A six week old puppy is an adorable bundle of fun. He looks pretty sturdy and independent too and you may wonder if its okay to bring him home to live with you right now.
We’ll be looking at the pros and cons of adopting six week old puppies today and answering your six week old puppy questions.
Let’s start by zooming in on an average six week old puppy. Here’s one from my last litter. He looks pretty well grown doesn’t he!
How much should a 6 week old puppy Lab weigh?
How much a puppy weighs at six weeks old will depend on a number of factors. If his parents were bigger than average, then he probably will be too.
The chances are, he will weigh in at somewhere between 10 and 15lbs
If his parents were small, he might weigh less. Labradors from working lines are often lighter than their show or pet bred cousins
Hop over to our guide to puppy growth to find out more about this fascinating topic
How many teeth do 6 week old puppies have
Your six week old puppy probably has a full set of baby teeth – if not, he will have a full set within the next week or two.
He won’t start teething again – losing his baby teeth – for a few more weeks when he is around four months old.
We have a great guide to puppy teething where you can find out more.
Are 6 week old puppies weaned?
Many puppies are fully weaned onto solid food by about six weeks old.
They may still be suckling occasionally from their mother, but are no longer dependent on her for milk.
What do 6 week old puppies eat
Healthy six week old puppies don’t need milk supplements, a good quality raw diet or commercial puppy food is sufficient.
This has to be divided into small portions fed at intervals throughout the day
You can find out more about what puppies eat in our popular puppy feeding guide
How many meals does a 6 week old puppy need
Your breeder may be feeding your puppy and her brothers and sisters up to six times a day.
Looking after six week old pups is quite labour intensive as their little stomachs can’t cope with big meals. There needs to be an adult present throughout the day to cope with the constant feeding and de-pooping
By the time she is ready to collect at 8 weeks, your pup will be down to four slightly bigger meals a day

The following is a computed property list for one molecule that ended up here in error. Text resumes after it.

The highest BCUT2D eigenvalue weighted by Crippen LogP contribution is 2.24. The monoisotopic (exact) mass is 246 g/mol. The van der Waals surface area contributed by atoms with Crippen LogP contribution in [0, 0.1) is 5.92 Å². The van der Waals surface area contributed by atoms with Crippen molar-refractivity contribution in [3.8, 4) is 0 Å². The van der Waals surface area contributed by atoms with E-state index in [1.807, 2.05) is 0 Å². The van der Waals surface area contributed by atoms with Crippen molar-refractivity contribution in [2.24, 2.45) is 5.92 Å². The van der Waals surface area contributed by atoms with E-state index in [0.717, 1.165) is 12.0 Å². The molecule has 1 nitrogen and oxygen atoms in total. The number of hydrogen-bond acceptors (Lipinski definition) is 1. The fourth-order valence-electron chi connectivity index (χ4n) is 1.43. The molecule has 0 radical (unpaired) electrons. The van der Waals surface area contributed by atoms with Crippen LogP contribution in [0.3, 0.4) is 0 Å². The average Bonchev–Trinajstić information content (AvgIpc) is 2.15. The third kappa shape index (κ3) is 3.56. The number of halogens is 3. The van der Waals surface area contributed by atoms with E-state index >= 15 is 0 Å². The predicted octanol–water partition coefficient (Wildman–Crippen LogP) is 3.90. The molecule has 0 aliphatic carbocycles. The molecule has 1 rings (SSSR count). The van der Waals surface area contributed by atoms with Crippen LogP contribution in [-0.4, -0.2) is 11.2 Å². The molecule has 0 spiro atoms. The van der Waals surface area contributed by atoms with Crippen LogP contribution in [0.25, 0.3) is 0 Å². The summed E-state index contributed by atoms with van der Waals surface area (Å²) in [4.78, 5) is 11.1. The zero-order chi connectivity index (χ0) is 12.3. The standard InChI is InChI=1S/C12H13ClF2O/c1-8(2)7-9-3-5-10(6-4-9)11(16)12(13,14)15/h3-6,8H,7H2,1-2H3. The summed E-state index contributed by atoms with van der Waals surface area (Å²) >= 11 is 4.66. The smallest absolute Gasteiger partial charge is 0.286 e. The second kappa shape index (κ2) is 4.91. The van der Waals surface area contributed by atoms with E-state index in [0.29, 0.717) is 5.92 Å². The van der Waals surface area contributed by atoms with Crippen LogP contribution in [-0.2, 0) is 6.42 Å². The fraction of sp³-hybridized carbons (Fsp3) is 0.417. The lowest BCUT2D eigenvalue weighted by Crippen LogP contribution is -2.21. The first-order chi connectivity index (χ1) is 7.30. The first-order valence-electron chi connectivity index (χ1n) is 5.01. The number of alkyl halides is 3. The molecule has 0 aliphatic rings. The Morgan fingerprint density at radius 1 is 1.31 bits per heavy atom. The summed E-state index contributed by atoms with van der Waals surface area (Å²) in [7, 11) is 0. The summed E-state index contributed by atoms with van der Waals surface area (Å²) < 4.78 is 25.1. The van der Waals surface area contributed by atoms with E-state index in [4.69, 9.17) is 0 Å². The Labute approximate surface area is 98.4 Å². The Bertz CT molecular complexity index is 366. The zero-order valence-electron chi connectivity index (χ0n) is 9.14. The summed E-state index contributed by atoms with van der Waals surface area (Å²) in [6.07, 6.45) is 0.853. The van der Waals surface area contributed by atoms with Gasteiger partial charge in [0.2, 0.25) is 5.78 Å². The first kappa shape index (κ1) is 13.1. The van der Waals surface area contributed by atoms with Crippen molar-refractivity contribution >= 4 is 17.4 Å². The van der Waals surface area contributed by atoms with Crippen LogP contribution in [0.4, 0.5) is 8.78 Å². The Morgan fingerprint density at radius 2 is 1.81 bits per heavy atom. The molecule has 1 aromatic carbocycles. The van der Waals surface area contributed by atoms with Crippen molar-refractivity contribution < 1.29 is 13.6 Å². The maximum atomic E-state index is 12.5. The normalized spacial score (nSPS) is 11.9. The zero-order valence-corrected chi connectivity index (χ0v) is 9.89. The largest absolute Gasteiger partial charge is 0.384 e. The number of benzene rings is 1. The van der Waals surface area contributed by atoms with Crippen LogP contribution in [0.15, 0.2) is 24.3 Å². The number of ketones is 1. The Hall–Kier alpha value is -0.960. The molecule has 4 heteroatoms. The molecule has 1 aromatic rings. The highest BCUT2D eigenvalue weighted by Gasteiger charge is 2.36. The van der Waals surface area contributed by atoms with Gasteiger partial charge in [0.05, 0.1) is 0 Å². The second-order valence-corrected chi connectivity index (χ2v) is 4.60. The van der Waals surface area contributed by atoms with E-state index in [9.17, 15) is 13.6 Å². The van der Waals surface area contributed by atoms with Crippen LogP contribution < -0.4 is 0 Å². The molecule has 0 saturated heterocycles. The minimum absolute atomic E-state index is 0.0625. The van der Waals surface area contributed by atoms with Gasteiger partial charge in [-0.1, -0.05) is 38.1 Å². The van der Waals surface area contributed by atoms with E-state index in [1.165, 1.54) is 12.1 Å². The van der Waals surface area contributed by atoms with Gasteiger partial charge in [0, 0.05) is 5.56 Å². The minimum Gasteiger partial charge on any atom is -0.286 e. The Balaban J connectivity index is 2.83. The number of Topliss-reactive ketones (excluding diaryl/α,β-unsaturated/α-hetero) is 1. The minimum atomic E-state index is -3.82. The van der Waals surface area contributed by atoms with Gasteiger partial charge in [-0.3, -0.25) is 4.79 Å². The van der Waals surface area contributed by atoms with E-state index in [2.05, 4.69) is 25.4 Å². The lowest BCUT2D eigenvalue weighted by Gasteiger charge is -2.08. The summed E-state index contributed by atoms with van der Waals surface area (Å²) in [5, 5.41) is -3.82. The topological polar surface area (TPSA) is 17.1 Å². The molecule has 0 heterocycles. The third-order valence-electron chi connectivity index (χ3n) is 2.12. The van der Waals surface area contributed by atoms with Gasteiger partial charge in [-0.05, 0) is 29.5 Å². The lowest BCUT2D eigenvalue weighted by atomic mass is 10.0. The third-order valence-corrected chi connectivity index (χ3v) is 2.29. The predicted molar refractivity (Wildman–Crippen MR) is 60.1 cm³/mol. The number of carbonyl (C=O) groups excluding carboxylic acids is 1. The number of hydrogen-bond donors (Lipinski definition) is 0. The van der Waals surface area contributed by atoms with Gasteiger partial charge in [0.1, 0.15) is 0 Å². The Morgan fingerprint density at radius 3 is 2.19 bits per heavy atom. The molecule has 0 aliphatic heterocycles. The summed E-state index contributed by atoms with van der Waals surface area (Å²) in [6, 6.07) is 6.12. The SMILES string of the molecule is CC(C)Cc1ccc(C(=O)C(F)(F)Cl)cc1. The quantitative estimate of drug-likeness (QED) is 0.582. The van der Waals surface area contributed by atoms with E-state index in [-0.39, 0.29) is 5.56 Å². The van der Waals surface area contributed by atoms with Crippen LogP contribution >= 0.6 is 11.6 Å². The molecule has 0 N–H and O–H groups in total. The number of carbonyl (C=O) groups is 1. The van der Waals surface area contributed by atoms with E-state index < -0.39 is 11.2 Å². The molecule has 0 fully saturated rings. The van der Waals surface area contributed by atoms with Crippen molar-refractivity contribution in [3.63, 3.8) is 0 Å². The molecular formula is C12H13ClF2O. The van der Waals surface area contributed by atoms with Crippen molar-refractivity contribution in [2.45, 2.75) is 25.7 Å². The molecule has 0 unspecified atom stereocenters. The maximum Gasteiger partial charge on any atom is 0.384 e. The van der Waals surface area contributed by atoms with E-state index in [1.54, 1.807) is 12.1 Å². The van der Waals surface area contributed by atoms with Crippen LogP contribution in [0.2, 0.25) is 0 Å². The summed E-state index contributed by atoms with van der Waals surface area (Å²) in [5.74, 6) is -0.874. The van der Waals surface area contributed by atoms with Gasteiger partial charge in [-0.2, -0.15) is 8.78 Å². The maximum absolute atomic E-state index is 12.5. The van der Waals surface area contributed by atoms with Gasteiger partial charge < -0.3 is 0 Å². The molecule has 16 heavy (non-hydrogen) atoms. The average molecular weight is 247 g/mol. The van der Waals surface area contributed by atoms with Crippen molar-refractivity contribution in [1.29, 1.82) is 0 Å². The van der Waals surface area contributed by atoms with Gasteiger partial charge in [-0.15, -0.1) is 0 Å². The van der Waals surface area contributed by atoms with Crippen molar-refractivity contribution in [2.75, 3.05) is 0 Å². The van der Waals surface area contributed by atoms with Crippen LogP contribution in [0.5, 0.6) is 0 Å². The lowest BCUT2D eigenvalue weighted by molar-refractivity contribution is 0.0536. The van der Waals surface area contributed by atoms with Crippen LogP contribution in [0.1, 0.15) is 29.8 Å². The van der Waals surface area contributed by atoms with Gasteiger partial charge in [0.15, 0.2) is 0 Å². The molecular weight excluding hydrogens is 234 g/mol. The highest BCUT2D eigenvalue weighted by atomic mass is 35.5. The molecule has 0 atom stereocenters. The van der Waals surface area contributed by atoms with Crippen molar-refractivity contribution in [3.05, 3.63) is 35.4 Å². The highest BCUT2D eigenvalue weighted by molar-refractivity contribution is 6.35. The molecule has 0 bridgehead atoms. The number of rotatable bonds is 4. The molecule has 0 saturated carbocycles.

Do 6 week old puppies play?
This play is very important as it teaches the puppies to be more gentle with their teeth and to get used to being jostled and bumped about by other living things
Why do 6 week old puppies sleep so much?
At six weeks, a puppy is still very much a baby and needs lots of deep sleep. At least 18 hours a day
Your puppy sleeps best in a big heap with all her brothers and sisters, or snuggled up against her mother
She uses that sleeping time to grow, mature, and develop her immunity
Are six week old puppies potty trained
By six weeks puppies are able to leave the nest or whelping box for bathroom purposes and know how to keep their sleeping quarters nice and clean
Some puppies will have got used to using newspaper or puppy pads to poop on and you’ll be able to make use of this when your puppy is ready to come home.
It’s not quite the same as being potty trained! But it’s a start
Can 6 week old puppies leave their mother
At six weeks, a puppy needs his mother for play, contact and reassurance. He doesn’t need to be with her 24 hours a day, and she needs time away from her puppies each day.
But he isn’t ready to leave her just yet so you’ll need to be a bit more patient!
Hang on in there, you’ve only another couple of weeks to go, as puppies can be collected at about eight weeks old
Is it okay to bring a puppy home at 6 weeks?
But supposing there are exceptional circumstances? Is it okay to bring a puppy home at six weeks if you really need to?
Unfortunately, the answer is – it isn’t okay to bring a puppy home at six weeks. Even more importantly than his need for his mother, a six week old pup needs his litter mates.
So even if his mother were to tragically die, your puppy should still remain with his brothers and sisters for a short while longer.
This helps him to develop bite inhibition and social skills
Let’s have a closer look at what puppies learn in those last two weeks that they normally spend with Mum and siblings before going to their new homes at eight weeks old.
The process of learning bite inhibition is a long one. It begins whilst puppies are quite small and first learning to play with one another and with their mother.
And it carries on until they are several months old.
By the time you bring a puppy home at eight weeks, however needle sharp you think his teeth are, he has already learned a lot of bite inhibition from his mum and siblings.
Although you have to continue this process, some of the hard work has already been done.
At nine weeks, my own young pup could crush the bone in a chicken wing in seconds, yet never actually even drew blood when biting my fingers. Although it still hurt, her Mother had already taught her to ‘pull her punches’, yet she was actually capable of crushing the bones in my fingers.
If you take a puppy home at six weeks, you will have to do even more of ‘Mom’s’ job and teach the puppy not to cause actual bodily harm when she bites. This is not easy and has to be done in stages.
You cannot just punish the dog for all biting or it will not learn the vital skill of bite inhibition. You can read more about bite inhibition here.